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Apple set to make a killing next year

by on03 December 2009


More people with cash


Proof that humanity has not learnt much from the economic crash. A US analyst claims that Apple is set to make a killing next year flogging its over priced gear to punters with more money than sense.

Robert Cihra, a Caris & Company analyst predicts that Mac unit sales will grow 26 percent year-on-year in 2010, compared to 16 percent for the overall PC industry. It means that the moment that people recover from the recession they are apparently happy to waste their cash on overpriced PCs whose functions can be obtained for about half the price.

Cihra claims that Apple will make its killing because of the way it controls its customers. He said that the method Jobs' Mob uses to control its product cycles and pricing as reasons why Mac sales will boom next year. Cihra predicts that Mac unit sales will grow 1.6 faster than the PC industry in 2010, and in the past three years have grown 1.8 faster that the industry, according to the report.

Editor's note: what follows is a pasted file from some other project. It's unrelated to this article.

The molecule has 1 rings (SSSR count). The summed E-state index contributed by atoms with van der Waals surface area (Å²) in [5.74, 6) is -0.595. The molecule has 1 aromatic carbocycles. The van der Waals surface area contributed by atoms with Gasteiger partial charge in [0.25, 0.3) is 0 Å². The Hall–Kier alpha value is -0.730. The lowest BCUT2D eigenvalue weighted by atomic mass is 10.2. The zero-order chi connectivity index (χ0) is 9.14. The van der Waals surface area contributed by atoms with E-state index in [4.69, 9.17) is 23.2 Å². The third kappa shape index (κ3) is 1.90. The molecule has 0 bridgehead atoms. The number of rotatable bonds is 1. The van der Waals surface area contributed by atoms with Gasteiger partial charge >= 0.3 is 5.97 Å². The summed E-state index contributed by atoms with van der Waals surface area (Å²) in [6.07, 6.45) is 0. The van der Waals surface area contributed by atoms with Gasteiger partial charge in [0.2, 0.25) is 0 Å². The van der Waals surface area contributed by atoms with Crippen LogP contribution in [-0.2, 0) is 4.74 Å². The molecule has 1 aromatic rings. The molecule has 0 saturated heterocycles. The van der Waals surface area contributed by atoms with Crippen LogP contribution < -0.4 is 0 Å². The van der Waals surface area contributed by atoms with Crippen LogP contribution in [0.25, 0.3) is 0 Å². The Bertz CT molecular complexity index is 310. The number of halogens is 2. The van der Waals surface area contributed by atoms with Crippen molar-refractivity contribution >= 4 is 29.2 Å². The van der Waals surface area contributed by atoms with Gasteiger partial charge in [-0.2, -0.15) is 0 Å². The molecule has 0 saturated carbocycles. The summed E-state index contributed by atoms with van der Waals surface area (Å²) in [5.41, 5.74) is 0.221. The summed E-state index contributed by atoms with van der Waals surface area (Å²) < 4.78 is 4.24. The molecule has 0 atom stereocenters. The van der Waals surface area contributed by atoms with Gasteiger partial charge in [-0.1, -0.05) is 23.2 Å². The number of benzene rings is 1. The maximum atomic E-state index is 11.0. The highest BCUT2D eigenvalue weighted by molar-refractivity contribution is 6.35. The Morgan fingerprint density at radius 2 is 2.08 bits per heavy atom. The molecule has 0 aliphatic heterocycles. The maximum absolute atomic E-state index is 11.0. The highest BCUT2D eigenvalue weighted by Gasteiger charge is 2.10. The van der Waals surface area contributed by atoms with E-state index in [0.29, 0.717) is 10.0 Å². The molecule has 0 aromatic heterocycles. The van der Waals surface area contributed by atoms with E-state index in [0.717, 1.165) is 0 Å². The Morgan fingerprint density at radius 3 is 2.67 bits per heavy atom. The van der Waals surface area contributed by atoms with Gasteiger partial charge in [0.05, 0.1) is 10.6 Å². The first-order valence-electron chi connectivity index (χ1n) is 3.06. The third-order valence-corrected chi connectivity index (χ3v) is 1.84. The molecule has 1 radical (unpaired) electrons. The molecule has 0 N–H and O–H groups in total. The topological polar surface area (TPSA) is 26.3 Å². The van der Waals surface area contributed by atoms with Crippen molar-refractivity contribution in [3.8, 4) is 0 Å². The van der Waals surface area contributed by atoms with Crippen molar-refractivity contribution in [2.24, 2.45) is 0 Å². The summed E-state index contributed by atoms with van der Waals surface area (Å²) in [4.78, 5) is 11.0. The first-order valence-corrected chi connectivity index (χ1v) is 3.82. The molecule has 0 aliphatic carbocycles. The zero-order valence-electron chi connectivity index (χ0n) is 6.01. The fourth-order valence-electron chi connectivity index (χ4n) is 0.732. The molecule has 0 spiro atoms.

While Apple had to reduce the price of its PCs by ten per cent in 2009 it is still a premium of 1.8 times that of Windows PCs, Cihra says in the report. Everytime someone buys a Mac, Steve Jobs banks $340 in gross profit-per-unit. This is two to three times that of a Windows PC. In other words Jobs could sell his gizmos for a third of the price, but the fact he just convinces people to buy them at that price means he gets huge wodges of cash.

Despite the fact that Apple gear is probably the biggest marketing success story in the history of IT the 26 percent growth forecast is a bit ambitious. Cihra thinks that Mac sales will continue to grow because Jobs sticks loads of models out there at a slightly reduced price which could means that people might suddenly start thinking that they are a bit more value for money.

Of course they are still wrong. Cihra thinks that they will have to go a long way before they are anything like value for money. But people are still dumb enough to buy them anyway.

Last modified on 04 December 2009
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